The American Civil Liberties Union has sued to stop Baltimore police from launching a sweeping “eye in the sky” surveillance program. The initiative, operated by a company called Persistent Surveillance Systems (PSS), would send planes flying over Baltimore at least 40 hours a week as they almost continuously collect wide-angle photos of the city. If not blocked, a pilot program is expected to begin later this year.
The ACLU complaint, filed on behalf of Baltimore activists, describes the “Aerial Investigation Research” plan as “the most wide-reaching surveillance dragnet ever employed in an American city.” It follows an earlier, secret aerial surveillance program that was revealed in 2016. While that operation (also run by PSS) was shut down, Baltimore officials voted earlier this month to launch a more public version, starting with a privately funded 180-day test run.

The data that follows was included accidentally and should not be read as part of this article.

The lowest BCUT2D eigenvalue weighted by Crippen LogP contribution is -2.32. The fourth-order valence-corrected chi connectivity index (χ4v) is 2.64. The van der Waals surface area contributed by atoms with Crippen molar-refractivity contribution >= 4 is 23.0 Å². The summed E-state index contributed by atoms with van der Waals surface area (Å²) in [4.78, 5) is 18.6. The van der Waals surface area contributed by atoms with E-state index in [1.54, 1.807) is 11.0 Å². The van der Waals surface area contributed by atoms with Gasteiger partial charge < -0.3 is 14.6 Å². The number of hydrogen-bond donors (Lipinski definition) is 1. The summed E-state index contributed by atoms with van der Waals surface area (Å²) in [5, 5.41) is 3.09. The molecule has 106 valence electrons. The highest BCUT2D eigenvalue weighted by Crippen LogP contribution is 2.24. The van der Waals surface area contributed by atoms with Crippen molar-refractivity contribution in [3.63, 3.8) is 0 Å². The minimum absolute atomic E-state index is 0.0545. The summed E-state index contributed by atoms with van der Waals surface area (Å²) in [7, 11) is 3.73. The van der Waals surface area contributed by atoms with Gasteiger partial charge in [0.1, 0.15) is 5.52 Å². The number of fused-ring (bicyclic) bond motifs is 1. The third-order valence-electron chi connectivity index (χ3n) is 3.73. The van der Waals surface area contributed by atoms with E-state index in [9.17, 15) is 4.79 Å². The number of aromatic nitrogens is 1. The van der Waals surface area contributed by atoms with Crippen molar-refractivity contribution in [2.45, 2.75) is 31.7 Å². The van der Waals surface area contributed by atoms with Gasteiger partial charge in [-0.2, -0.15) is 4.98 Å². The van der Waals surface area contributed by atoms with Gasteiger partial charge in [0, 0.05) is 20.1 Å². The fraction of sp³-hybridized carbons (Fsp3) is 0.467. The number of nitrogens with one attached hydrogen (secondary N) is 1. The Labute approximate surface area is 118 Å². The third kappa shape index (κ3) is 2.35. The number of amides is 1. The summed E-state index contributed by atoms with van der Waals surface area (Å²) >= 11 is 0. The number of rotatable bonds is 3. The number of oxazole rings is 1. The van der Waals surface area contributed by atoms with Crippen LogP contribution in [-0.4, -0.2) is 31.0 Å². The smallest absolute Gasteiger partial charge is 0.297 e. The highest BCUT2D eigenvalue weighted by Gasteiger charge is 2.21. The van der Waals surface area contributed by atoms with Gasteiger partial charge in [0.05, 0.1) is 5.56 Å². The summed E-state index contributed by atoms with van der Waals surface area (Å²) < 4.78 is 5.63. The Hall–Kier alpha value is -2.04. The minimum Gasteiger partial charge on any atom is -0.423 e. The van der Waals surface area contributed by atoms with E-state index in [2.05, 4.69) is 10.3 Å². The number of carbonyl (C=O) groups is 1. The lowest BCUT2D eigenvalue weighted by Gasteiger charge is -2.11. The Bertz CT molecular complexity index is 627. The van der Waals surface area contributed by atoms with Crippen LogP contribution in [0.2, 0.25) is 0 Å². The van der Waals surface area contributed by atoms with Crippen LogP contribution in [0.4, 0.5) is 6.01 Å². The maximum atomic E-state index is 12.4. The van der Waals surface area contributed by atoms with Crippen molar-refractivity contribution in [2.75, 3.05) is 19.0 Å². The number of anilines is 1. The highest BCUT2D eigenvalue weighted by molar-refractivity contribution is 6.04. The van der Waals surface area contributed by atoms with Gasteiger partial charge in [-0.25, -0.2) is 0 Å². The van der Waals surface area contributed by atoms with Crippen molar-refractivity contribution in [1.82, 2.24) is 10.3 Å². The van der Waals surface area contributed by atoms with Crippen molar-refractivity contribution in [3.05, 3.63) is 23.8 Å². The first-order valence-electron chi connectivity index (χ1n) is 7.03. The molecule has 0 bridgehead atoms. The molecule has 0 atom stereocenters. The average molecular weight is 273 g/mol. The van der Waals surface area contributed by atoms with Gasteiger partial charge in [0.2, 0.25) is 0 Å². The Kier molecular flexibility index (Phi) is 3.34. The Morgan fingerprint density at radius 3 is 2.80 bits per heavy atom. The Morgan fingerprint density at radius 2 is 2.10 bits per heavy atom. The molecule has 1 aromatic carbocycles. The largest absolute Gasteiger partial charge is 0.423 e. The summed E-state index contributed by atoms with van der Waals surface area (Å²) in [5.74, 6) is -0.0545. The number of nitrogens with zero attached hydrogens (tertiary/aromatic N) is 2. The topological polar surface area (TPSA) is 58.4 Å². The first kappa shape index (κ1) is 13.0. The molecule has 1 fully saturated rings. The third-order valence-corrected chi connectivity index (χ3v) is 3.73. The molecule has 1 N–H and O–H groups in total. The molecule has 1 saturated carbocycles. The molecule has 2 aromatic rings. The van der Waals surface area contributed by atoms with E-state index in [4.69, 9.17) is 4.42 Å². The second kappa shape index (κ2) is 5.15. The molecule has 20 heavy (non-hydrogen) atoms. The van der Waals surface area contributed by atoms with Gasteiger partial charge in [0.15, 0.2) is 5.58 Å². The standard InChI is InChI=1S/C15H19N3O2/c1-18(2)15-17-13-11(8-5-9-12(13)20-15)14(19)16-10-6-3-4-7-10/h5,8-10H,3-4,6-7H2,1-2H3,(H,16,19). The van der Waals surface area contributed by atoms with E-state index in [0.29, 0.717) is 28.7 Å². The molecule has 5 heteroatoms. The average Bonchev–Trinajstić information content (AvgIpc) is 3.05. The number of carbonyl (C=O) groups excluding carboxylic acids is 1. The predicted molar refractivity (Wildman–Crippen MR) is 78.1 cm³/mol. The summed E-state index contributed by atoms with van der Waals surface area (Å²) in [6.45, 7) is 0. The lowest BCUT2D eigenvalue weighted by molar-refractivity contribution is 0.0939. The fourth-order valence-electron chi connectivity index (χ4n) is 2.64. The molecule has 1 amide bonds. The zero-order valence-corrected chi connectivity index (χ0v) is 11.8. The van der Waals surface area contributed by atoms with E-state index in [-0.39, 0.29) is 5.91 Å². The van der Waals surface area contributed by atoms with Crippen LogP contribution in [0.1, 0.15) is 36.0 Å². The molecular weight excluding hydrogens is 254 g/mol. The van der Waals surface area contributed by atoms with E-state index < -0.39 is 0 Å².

The ACLU argues that the plan didn’t receive a fair hearing during the novel coronavirus lockdown and that it violates Fourth and First Amendment rights by infringing on privacy rights. It’s asking a judge to permanently prevent the program from launching.
Proponents argue that the system can help police investigate violent crimes, including murder, and the current plan includes grants to let researchers study its effect on the city’s crime rate. However, the ACLU calls it a “virtual, visual time machine whose grasp no person can escape.” The images aren’t high-resolution enough to visually identify a person on the ground, but hours of footage could let officers “roll back the tape” to catch an anonymous person leaving a known address, and the footage could be cross-referenced with other forms of surveillance.
Police in Baltimore have a long history of using high-tech surveillance methods, including controversial “stingray” phone trackers. In 2016, the ACLU published evidence that they used the social media tracking tool Geofeedia to arrest protestors after the death of Freddie Gray. The aerial surveillance program grows out of a military drone photography system known as Gorgon Stare.